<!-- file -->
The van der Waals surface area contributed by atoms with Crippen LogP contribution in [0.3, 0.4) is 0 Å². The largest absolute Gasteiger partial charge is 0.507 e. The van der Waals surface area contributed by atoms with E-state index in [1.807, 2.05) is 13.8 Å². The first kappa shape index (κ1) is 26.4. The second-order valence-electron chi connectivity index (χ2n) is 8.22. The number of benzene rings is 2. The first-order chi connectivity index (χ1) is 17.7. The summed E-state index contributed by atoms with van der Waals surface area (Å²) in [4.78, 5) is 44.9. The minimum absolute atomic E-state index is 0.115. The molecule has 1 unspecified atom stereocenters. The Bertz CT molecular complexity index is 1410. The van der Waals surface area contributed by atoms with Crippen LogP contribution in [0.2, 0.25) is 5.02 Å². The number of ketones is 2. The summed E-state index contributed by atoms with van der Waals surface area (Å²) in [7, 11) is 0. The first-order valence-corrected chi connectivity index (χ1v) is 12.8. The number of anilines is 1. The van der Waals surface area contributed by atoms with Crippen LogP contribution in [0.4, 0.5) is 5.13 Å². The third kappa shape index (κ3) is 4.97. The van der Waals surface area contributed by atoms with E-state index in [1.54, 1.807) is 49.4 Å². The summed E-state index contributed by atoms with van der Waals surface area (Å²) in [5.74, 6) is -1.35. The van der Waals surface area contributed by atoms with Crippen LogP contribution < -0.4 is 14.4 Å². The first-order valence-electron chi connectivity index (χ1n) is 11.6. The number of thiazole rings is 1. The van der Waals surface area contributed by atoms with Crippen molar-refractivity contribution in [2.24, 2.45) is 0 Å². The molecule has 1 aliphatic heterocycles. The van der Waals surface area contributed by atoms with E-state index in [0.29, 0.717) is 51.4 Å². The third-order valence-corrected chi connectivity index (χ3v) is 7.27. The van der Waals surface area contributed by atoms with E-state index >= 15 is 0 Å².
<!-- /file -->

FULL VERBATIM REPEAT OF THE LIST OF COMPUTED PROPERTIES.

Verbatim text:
The van der Waals surface area contributed by atoms with Crippen LogP contribution in [0.3, 0.4) is 0 Å². The largest absolute Gasteiger partial charge is 0.507 e. The van der Waals surface area contributed by atoms with E-state index in [1.807, 2.05) is 13.8 Å². The first kappa shape index (κ1) is 26.4. The second-order valence-electron chi connectivity index (χ2n) is 8.22. The number of benzene rings is 2. The first-order chi connectivity index (χ1) is 17.7. The summed E-state index contributed by atoms with van der Waals surface area (Å²) in [4.78, 5) is 44.9. The minimum absolute atomic E-state index is 0.115. The molecule has 1 unspecified atom stereocenters. The Bertz CT molecular complexity index is 1410. The van der Waals surface area contributed by atoms with Crippen LogP contribution in [0.2, 0.25) is 5.02 Å². The number of ketones is 2. The summed E-state index contributed by atoms with van der Waals surface area (Å²) in [7, 11) is 0. The first-order valence-corrected chi connectivity index (χ1v) is 12.8. The number of anilines is 1. The van der Waals surface area contributed by atoms with Crippen LogP contribution in [0.4, 0.5) is 5.13 Å². The third kappa shape index (κ3) is 4.97. The van der Waals surface area contributed by atoms with E-state index in [1.54, 1.807) is 49.4 Å². The summed E-state index contributed by atoms with van der Waals surface area (Å²) in [5.74, 6) is -1.35. The van der Waals surface area contributed by atoms with Crippen LogP contribution < -0.4 is 14.4 Å². The first-order valence-electron chi connectivity index (χ1n) is 11.6. The number of thiazole rings is 1. The van der Waals surface area contributed by atoms with Crippen molar-refractivity contribution in [2.24, 2.45) is 0 Å². The molecule has 1 aliphatic heterocycles. The van der Waals surface area contributed by atoms with E-state index in [0.29, 0.717) is 51.4 Å². The third-order valence-corrected chi connectivity index (χ3v) is 7.27. The van der Waals surface area contributed by atoms with E-state index >= 15 is 0 Å².